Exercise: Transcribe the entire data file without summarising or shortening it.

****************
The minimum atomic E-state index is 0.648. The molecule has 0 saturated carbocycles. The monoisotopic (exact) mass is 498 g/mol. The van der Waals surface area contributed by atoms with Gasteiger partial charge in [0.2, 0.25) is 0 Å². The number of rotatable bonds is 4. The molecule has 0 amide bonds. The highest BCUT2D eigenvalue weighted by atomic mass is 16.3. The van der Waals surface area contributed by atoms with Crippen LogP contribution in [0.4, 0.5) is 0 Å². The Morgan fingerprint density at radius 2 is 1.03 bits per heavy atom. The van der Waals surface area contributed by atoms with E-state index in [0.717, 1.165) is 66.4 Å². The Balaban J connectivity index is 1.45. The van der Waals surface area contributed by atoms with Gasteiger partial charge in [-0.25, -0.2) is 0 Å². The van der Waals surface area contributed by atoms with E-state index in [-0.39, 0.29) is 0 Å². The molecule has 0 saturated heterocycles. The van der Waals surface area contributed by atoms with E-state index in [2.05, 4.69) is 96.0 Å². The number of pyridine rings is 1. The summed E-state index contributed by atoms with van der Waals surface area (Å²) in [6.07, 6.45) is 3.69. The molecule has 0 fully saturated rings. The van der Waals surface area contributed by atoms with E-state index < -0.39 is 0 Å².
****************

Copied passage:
The minimum atomic E-state index is 0.648. The molecule has 0 saturated carbocycles. The monoisotopic (exact) mass is 498 g/mol. The van der Waals surface area contributed by atoms with Gasteiger partial charge in [0.2, 0.25) is 0 Å². The number of rotatable bonds is 4. The molecule has 0 amide bonds. The highest BCUT2D eigenvalue weighted by atomic mass is 16.3. The van der Waals surface area contributed by atoms with Crippen LogP contribution in [0.4, 0.5) is 0 Å². The Morgan fingerprint density at radius 2 is 1.03 bits per heavy atom. The van der Waals surface area contributed by atoms with E-state index in [0.717, 1.165) is 66.4 Å². The Balaban J connectivity index is 1.45. The van der Waals surface area contributed by atoms with Gasteiger partial charge in [-0.25, -0.2) is 0 Å². The van der Waals surface area contributed by atoms with E-state index in [-0.39, 0.29) is 0 Å². The molecule has 0 saturated heterocycles. The van der Waals surface area contributed by atoms with E-state index in [2.05, 4.69) is 96.0 Å². The number of pyridine rings is 1. The summed E-state index contributed by atoms with van der Waals surface area (Å²) in [6.07, 6.45) is 3.69. The molecule has 0 fully saturated rings. The van der Waals surface area contributed by atoms with E-state index < -0.39 is 0 Å².